China Daily (USA) - - CHINA - CHEN MENGWEI

a wild card for the first time. I par­tic­i­pated in just one event and did not even make it into the fi­nal. I only got ninth place,” Xu said. “At that time, I had no idea what the Olympics was, never mind the Par­a­lympics. But I gained good ex­pe­ri­ence and learned a lot about the world.”

This time, in Rio, Xu not only did what he is best at— the 50-meter but­ter­fly and freestyle— but also pushed his bound­aries and tried a 200me­ter med­ley. He won fourth place in that event, and fainted after­ward fro­moverex­haus­tion.

He Dong­mei, Xu’s mother, noted that Sept 26 is her son’s 25th birth­day.

“I just want to see him back in good shape. I hope no one comes to bother him. He needs a good rest,” she said.

Xu al­ready feels rested in many re­spects.

“The sport has given athletes likeme a lot of spir­i­tual strength,” he said. “It makes us more open, hap­pier, more pos­i­tive and able to blend into nor­mal life. Friends treat us well, never dif­fer­ently. Sport pro­vides a good en­vi­ron­ment for us to grow up.”

Zhang Haidi, pres­i­dent of the China Dis­abled Per­sons’ Fed­er­a­tion, who led the Chi­nese del­e­ga­tion at the Rio Par­a­lympics, said that there are more than 85 mil­lion peo­ple with dis­abil­i­ties like Xu in China who are tied to more than 200 mil­lion fam­ily mem­bers.

“Those who can earn medals at the Par­a­lympics are still a small group, com­pared with the ma­jor­ity who have dif­fi­cul­ties,” Zhang said. “The Par­a­lympic Games bring hope to peo­ple with dis­abil­i­ties. It tells them: ‘I can. I ab­so­lutely can. Even if I fail today, I will even­tu­ally make it after train­ing and work­ing hard.’”

In ad­di­tion to swim­ming, Xu has started a new life at col­lege, with a plan.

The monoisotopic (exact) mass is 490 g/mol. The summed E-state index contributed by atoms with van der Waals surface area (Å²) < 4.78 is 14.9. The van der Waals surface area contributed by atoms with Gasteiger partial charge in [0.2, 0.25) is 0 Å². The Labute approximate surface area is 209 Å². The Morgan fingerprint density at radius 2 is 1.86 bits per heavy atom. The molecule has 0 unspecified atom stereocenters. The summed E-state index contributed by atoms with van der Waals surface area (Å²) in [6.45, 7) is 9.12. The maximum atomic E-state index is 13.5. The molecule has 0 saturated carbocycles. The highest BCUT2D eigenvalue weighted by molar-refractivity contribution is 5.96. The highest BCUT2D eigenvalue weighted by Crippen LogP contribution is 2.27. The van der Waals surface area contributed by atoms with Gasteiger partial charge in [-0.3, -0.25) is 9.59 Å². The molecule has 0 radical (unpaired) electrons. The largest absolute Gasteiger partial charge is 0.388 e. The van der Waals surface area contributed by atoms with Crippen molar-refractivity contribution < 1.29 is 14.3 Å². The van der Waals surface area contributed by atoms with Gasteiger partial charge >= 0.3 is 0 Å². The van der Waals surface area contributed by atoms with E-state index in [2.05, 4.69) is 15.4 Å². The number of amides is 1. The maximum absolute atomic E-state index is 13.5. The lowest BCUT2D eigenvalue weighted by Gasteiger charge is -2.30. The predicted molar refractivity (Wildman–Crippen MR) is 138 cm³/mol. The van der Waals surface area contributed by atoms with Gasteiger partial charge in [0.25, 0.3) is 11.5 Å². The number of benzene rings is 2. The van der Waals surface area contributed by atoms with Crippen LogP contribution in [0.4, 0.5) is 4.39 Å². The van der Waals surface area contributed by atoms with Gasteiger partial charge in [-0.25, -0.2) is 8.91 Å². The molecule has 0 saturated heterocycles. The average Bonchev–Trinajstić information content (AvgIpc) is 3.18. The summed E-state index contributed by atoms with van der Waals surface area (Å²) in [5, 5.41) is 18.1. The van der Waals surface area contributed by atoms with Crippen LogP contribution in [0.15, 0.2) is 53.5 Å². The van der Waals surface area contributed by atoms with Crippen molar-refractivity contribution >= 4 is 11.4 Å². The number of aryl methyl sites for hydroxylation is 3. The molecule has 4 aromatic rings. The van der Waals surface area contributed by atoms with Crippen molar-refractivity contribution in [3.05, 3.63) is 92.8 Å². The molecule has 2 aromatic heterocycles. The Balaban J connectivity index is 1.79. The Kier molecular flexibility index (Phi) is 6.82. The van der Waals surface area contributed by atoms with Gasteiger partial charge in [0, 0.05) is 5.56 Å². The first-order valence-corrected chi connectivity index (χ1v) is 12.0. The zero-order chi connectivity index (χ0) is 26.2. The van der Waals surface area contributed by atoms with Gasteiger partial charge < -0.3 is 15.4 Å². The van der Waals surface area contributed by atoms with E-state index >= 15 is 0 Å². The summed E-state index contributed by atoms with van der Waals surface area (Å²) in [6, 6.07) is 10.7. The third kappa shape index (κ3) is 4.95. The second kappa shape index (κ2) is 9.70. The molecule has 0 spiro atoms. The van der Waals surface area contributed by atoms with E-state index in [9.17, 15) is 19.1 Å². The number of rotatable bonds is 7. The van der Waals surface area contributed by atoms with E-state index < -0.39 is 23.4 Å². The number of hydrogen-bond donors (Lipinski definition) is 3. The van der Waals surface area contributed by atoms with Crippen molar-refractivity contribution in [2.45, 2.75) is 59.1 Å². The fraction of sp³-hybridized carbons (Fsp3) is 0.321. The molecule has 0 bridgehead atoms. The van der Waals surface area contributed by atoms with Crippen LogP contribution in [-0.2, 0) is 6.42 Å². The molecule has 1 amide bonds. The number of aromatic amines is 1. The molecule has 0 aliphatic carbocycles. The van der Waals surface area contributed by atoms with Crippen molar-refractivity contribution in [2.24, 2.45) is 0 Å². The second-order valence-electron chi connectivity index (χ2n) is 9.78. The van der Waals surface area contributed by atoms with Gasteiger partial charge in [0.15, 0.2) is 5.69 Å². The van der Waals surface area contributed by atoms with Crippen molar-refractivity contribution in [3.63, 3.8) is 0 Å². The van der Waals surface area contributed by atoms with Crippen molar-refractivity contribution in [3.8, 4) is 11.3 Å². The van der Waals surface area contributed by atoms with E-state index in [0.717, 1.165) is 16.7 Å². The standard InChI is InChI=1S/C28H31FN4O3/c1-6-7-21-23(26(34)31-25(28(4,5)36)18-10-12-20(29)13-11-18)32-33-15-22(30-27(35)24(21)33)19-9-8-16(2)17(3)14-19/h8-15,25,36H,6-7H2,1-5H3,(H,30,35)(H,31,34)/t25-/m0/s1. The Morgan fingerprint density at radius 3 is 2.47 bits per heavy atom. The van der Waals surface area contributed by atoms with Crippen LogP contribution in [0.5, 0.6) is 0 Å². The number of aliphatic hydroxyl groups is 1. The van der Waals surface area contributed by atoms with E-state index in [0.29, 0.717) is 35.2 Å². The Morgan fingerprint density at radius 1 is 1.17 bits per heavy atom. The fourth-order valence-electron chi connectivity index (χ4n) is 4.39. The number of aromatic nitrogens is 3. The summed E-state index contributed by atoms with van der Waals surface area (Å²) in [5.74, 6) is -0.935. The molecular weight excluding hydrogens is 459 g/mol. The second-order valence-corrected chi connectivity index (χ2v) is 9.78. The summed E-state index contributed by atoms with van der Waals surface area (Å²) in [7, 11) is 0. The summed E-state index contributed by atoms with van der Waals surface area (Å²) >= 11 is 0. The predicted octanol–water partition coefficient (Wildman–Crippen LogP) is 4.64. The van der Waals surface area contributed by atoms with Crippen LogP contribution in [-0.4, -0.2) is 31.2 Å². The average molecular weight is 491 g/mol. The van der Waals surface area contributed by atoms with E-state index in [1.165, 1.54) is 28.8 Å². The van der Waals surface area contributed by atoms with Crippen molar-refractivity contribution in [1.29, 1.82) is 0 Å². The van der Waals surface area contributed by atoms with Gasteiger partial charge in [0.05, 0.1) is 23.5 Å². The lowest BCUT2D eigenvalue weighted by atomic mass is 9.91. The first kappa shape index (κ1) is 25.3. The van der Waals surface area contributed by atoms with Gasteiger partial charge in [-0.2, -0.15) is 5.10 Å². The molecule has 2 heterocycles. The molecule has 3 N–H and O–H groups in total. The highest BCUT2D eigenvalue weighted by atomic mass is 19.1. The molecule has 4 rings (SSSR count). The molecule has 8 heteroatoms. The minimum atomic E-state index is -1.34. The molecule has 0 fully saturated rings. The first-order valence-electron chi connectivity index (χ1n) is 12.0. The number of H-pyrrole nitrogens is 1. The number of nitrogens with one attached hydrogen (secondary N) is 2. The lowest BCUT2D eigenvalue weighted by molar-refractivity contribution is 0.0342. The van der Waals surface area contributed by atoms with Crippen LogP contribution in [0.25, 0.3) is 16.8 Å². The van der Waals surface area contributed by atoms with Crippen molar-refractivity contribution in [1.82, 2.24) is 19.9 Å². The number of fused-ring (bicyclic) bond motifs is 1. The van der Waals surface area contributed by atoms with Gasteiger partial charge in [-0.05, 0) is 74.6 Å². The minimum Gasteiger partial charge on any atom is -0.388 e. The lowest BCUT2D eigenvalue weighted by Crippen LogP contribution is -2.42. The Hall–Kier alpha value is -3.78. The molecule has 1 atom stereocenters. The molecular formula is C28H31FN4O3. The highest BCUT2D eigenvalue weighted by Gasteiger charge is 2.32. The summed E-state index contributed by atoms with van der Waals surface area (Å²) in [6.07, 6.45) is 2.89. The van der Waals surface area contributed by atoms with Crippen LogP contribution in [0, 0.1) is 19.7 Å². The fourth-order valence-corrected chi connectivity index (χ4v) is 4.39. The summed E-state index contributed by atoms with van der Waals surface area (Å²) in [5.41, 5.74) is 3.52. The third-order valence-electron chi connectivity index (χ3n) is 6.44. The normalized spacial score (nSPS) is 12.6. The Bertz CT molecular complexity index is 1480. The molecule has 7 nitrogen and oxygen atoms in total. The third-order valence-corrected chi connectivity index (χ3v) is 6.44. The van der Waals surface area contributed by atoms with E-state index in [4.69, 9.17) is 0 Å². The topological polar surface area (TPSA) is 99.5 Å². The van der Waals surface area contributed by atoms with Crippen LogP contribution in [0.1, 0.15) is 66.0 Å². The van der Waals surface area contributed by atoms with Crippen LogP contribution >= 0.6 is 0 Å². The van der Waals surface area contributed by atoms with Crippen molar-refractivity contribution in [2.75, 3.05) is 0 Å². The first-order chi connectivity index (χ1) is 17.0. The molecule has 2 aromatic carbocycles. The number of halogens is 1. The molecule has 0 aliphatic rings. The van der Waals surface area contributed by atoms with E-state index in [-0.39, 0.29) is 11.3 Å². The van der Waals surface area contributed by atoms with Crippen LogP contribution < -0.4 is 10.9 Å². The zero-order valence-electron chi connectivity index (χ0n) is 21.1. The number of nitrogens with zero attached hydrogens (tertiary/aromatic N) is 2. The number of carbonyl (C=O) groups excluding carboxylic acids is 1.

“I am a fairly old fresh­man, now study­ing at Bei­jing Sport Univer­sity. After grad­u­a­tion, withmy nearly two decades of sports ex­pe­ri­ence, I hope to train more athletes, both with and without dis­abil­i­ties,” he said.

“We all want to take part in more so­cial ac­tiv­i­ties in col­lege. It at­tracts us greatly. Some of my mas­sage ther­a­pists are also alumni, and they told me many in­ter­est­ing things at school.

“As for now, I don’t have time for that, but I will def­i­nitely have a good chat with them about this when I’mback.”

China’s “fly­ing fish without wings”, Xu Qing, 24, a man with no fore­arms, grabbed the world’s at­ten­tion by win­ning his 10th gold medal at his fourth Par­a­lympics. He was one of a crew of Chi­nese swim­mers that dom­i­nated this year’s Rio Par­a­lympic Games.

The Games in Rio de Janeiro, Brazil, ended on Sun­day, with Chi­nese swim­mers win­ning 37 gold medals, 30 sil­vers and 25 bronzes. No coun­try has earned this many gold medals in swim­ming in any pre­vi­ous Par­a­lympics.

Xu won three golds in the Bei­jing Olympics in 2008, four in Lon­don in 2012 and an­other three in Rio this year, in­clud­ing a world record in 50-meter but­ter­fly at S6 level. On a 1-to10 scale, S1 rep­re­sents the swim­mers with most se­ri­ous dis­abil­i­ties. The Chi­nese me­dia called Xu “the king of ten golds”.

Born in Pingding­shan, He­nan prov­ince, one of the na­tion’s most pop­u­lous re­gions, Xu lost his arms in a car ac­ci­dent when he was 6 years old.

“When I first got in­jured, I had no idea what this huge ac­ci­dent would mean formy life. But I sawmy fa­ther and mother suf­fer great sor­row and pain,” Xu said. “After I won sec­ond place at a na­tional com­pe­ti­tion, I told them: ‘See? I can still be pretty good’. I just want them to feel proud of me.”

With that spirit, and a bit of luck, Xu started his Par­a­lympic jour­ney in 2004. He was the youngest in the Chi­nese del­e­ga­tion that year.

“In 2004, when I was 12, I took part in the Par­a­lympics as


Xu Qing, the Chi­nese “fly­ing fish”, won gold in the 50-meter but­ter­fly fi­nal on Sept 9 in Rio de Janeiro.

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